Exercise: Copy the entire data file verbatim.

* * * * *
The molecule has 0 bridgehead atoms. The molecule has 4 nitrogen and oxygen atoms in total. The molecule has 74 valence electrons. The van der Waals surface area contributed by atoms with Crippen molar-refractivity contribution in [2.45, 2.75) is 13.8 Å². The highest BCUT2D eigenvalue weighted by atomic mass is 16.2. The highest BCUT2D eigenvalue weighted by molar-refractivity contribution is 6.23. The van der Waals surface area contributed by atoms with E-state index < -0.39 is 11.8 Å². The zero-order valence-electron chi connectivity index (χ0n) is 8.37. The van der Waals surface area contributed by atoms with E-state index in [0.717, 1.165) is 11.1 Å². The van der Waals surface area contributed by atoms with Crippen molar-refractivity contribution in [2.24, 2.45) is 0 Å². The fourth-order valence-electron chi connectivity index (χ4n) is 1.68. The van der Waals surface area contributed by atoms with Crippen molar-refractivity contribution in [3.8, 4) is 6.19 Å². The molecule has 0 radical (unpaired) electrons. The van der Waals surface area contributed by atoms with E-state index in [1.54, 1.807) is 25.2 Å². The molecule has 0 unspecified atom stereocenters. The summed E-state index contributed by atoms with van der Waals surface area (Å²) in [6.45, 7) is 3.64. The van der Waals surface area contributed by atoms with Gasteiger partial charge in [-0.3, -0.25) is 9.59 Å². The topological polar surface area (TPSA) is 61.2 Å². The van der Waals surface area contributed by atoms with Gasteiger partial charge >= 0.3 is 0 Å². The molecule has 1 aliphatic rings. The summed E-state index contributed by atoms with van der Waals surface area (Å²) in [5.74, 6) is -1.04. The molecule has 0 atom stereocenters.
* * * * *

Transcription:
The molecule has 0 bridgehead atoms. The molecule has 4 nitrogen and oxygen atoms in total. The molecule has 74 valence electrons. The van der Waals surface area contributed by atoms with Crippen molar-refractivity contribution in [2.45, 2.75) is 13.8 Å². The highest BCUT2D eigenvalue weighted by atomic mass is 16.2. The highest BCUT2D eigenvalue weighted by molar-refractivity contribution is 6.23. The van der Waals surface area contributed by atoms with E-state index < -0.39 is 11.8 Å². The zero-order valence-electron chi connectivity index (χ0n) is 8.37. The van der Waals surface area contributed by atoms with E-state index in [0.717, 1.165) is 11.1 Å². The van der Waals surface area contributed by atoms with Crippen molar-refractivity contribution in [2.24, 2.45) is 0 Å². The fourth-order valence-electron chi connectivity index (χ4n) is 1.68. The van der Waals surface area contributed by atoms with Crippen molar-refractivity contribution in [3.8, 4) is 6.19 Å². The molecule has 0 radical (unpaired) electrons. The van der Waals surface area contributed by atoms with E-state index in [1.54, 1.807) is 25.2 Å². The molecule has 0 unspecified atom stereocenters. The summed E-state index contributed by atoms with van der Waals surface area (Å²) in [6.45, 7) is 3.64. The van der Waals surface area contributed by atoms with Gasteiger partial charge in [-0.3, -0.25) is 9.59 Å². The topological polar surface area (TPSA) is 61.2 Å². The van der Waals surface area contributed by atoms with Gasteiger partial charge >= 0.3 is 0 Å². The molecule has 1 aliphatic rings. The summed E-state index contributed by atoms with van der Waals surface area (Å²) in [5.74, 6) is -1.04. The molecule has 0 atom stereocenters.